New Brunswick
Table for looking up the composition of Canada, 1867-1999. © 2018. Past Presence. All rights reserved.

This is a page of resources about New Brunswick, Canada.

New Brunswick joined Confederation on July 1, 1867, one of the original 4 provinces to make up Confederation.

Ancestor Search – Library and Archives Canada (LAC)

If you haven’t been on LAC lately, it’s worth another look. In 2019, LAC rolled out my three favourite words in the English language: centralized database search. Bearing in mind that the usual spelling issues still apply, you can now search all the collections at once.

Automated Genealogy

Ever thought: I wish there was someone to help me read this totally illegible record? There is. In this incredible source, volunteers transcribe census records for the Canada censuses 1851, 1901, 1911, 1921, and the Prairie census 1906. There are other census goodies here too, such as Moncton, NB parish records 1851-1921 and the 1871 census of Kings County, NB.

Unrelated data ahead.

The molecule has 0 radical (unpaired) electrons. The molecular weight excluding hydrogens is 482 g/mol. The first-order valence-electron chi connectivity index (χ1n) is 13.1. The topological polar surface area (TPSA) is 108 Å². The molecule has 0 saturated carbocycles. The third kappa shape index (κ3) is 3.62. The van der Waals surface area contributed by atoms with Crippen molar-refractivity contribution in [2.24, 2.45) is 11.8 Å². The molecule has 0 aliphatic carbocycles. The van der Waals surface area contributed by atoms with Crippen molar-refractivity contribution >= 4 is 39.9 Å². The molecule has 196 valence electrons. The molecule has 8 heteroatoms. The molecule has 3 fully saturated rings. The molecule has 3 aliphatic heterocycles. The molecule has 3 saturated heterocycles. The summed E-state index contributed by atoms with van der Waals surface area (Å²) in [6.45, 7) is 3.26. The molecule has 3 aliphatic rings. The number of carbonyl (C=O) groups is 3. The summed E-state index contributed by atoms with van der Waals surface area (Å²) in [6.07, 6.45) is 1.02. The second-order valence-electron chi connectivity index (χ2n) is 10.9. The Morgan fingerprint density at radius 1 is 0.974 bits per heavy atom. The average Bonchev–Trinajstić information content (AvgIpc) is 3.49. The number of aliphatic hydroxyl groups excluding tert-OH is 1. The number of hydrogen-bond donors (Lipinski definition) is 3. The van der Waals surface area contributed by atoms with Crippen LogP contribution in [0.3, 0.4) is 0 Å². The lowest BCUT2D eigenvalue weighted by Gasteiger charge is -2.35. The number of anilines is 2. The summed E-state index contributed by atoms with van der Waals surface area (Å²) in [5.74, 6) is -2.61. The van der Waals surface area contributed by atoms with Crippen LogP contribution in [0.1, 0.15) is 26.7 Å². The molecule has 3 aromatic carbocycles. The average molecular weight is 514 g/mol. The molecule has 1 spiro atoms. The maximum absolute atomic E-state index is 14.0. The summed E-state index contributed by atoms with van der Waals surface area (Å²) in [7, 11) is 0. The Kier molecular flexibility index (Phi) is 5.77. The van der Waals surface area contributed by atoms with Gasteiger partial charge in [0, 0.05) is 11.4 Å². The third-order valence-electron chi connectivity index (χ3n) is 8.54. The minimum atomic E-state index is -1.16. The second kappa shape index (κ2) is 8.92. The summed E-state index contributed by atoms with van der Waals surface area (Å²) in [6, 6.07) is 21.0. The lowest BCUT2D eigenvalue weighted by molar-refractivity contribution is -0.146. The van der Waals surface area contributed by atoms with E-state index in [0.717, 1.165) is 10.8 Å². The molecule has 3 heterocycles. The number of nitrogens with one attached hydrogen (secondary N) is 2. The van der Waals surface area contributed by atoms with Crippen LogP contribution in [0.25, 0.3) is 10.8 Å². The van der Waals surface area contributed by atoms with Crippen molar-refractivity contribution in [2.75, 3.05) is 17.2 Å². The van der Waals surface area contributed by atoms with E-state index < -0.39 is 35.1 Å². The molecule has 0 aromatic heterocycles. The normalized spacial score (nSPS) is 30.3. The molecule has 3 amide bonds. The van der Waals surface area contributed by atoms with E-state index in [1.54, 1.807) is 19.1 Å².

Automated Genealogy – Marriages in NB

Some people have gone to a lot of trouble here, and I am profoundly grateful. There are over 1,500 NB marriages listed here, ~1870-1930. (I’m guessing about those dates – take a spin through and see what you find.)

Provincial Archives of New Brunswick

Cemeteries, directories, land records, and Vital Statistics:

  • County Council Marriages 1826-1887;
  • Marriage Bonds 1810-1932;
  • Military deaths 1941-1947;
  • Fredericton Burial Permits 1902-1903, 1908-1911, 1915-1919
  • St. John burials 1889-1919